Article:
Know your rights under the Termination and Severance Pay Act- Part 3 

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Last week’s column reproduced Part II of the Termination of Employment and Severance Pay Act (1997), which addressed the “Continuity of Employment.” The previous week reproduced with Part I which covered the Preliminary (Introduction) of the Act. This week reproduces Part III, ‘Termination of Employment,’ which provides guidance to workers about the circumstances surrounding the termination of a contract of service.

The law is a worker’s most potent weapon. The Guyana Trades Union Congress (GTUC) holds the view that knowledge is power- the power that comes from knowing, not allowing yourself to be abused, or denied because you know your rights and can stand up, with conviction, to advocate for and defend these rights. GTUC continues to invite you to cut out these presentations and/or save them on your computer or telephone. Refer below to the first section of Part III of the Act:-

Part III



A. contract of employment for an unspecified period of time may at any time be

terminated –

(a) by mutual consent of the parties;

(b) on any ground of redundancy under section 2;

(c) by either party

(i) for good or sufficient cause:

(ii) by notice given to or served upon the other party

Unfair dismissal.

(1) The following reasons do not constitute good or sufficient cause for dismissal or for imposition of disciplinary action –

(a) an employee’s race, sex, religion, colour, ethnic origin, national extraction, social origin, political opinion, family responsibility, or marital status;

(b) an employee’s ago, subject to any law or collective bargaining provisions regarding retirement;

(c) a female employee’s pregnancy or a reason connected with her pregnancy;

(d) an employee’s absence from work because of sickness or injury certified by a registered medical practitioner;

(e) an employee’s absence from work due to compulsory military service or other civic obligation in accordance with any law;

(f) an employee’s participation in industrial action in conformity with the provisions of any law or collective labour agreement;

(g) an employee’s refusal to do any work normally done by an employee who is engaged in industrial action as described in subsection (1) (f);

(h) the filing by an employee of a complaint or the participation in proceedings against an employer involving alleged violations of any rule or law.

(2) A dismissal or imposition of disciplinary action is unfair if it is based on any of the grounds contained in subsection (I) or on the failure of any of the employer’s obligations under section 11 or 18,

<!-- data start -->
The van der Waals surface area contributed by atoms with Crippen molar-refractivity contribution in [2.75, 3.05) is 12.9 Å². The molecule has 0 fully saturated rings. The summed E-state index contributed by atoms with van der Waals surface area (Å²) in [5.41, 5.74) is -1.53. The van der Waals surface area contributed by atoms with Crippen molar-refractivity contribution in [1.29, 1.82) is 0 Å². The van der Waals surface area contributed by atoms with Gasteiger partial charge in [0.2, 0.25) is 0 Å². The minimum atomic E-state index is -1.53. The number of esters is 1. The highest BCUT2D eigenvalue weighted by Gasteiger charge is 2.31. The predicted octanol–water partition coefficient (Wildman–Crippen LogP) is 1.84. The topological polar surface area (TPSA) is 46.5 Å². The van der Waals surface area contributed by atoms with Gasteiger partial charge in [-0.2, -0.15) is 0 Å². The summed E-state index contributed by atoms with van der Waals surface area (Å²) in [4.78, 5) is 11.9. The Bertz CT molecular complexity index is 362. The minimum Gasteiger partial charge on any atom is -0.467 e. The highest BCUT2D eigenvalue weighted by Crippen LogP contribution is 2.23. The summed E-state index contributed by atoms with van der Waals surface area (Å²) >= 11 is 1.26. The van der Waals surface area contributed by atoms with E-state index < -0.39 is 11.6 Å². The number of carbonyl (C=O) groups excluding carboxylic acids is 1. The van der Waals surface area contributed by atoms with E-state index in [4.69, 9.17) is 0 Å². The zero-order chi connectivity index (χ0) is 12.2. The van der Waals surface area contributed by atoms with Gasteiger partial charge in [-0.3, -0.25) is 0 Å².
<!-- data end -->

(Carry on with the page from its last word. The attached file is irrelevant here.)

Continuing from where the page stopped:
Termination of employment during probationary period.

A new employee may be required to serve a probationary period of employment, but the employer or employee may terminate the employment at any time during the probationary period for any reason and without notice.

Summary dismissal for serious misconduct.

(1) An employer is entitled to dismiss summarily without notice or payment of any severance or redundancy allowance or terminal benefit any employee who is guilty of serious misconduct.

(2) The serious misconduct referred to in subsection (1) is restricted to that conduct which is directly related to the employment relationship and has a detrimental effect on the employer’s business.

Termination of employment for misconduct, breach of contract

11, (1) Where the employee is guilty of an offence in employment or breach of his condition of employment or any misconduct that is not serious or any misconduct on account of   which the employer cannot be expected to continue to employ the employee if it is repeated, the employer may give the employee a written warning.

(2) If the employee after being warned in writing pursuant to subsection (1) is guilty of the same or similar offence or misconduct in the following six months, the employer may terminate the employee’s contract of employment without notice.

(3) The employer shall be deemed to have waived any right to terminate the employment of an employee for misconduct if such employer has failed to do so alter having knowledge of the misconduct or at the end of any investigation of the said misconduct.

(4) The employment of an employee shall not be terminated for unsatisfactory performance unless the employer has given the employee Instructions as to how the employee should perform his duties and a written warning to adhere to the employer’s instructions and the employee continues to perform any duty unsatisfactorily.

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